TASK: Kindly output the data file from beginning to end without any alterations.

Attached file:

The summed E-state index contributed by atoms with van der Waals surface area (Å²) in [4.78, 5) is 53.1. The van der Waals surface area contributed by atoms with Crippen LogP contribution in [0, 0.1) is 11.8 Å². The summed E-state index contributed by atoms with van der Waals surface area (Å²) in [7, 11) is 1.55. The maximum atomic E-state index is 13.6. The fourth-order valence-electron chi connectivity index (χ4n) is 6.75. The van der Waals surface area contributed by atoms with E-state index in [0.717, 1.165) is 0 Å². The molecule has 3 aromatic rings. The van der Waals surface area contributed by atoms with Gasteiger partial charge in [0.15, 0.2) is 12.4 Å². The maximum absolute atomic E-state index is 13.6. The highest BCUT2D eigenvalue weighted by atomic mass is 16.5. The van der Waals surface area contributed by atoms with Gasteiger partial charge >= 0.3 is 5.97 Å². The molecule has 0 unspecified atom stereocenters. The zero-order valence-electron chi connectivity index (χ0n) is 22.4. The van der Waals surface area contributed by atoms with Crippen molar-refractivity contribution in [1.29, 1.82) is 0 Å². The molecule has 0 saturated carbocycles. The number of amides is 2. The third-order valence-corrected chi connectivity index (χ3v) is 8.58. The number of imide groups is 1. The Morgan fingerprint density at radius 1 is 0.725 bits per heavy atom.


The summed E-state index contributed by atoms with van der Waals surface area (Å²) in [4.78, 5) is 53.1. The van der Waals surface area contributed by atoms with Crippen LogP contribution in [0, 0.1) is 11.8 Å². The summed E-state index contributed by atoms with van der Waals surface area (Å²) in [7, 11) is 1.55. The maximum atomic E-state index is 13.6. The fourth-order valence-electron chi connectivity index (χ4n) is 6.75. The van der Waals surface area contributed by atoms with E-state index in [0.717, 1.165) is 0 Å². The molecule has 3 aromatic rings. The van der Waals surface area contributed by atoms with Gasteiger partial charge in [0.15, 0.2) is 12.4 Å². The maximum absolute atomic E-state index is 13.6. The highest BCUT2D eigenvalue weighted by atomic mass is 16.5. The van der Waals surface area contributed by atoms with Gasteiger partial charge >= 0.3 is 5.97 Å². The molecule has 0 unspecified atom stereocenters. The zero-order valence-electron chi connectivity index (χ0n) is 22.4. The van der Waals surface area contributed by atoms with Crippen molar-refractivity contribution in [1.29, 1.82) is 0 Å². The molecule has 0 saturated carbocycles. The number of amides is 2. The third-order valence-corrected chi connectivity index (χ3v) is 8.58. The number of imide groups is 1. The Morgan fingerprint density at radius 1 is 0.725 bits per heavy atom.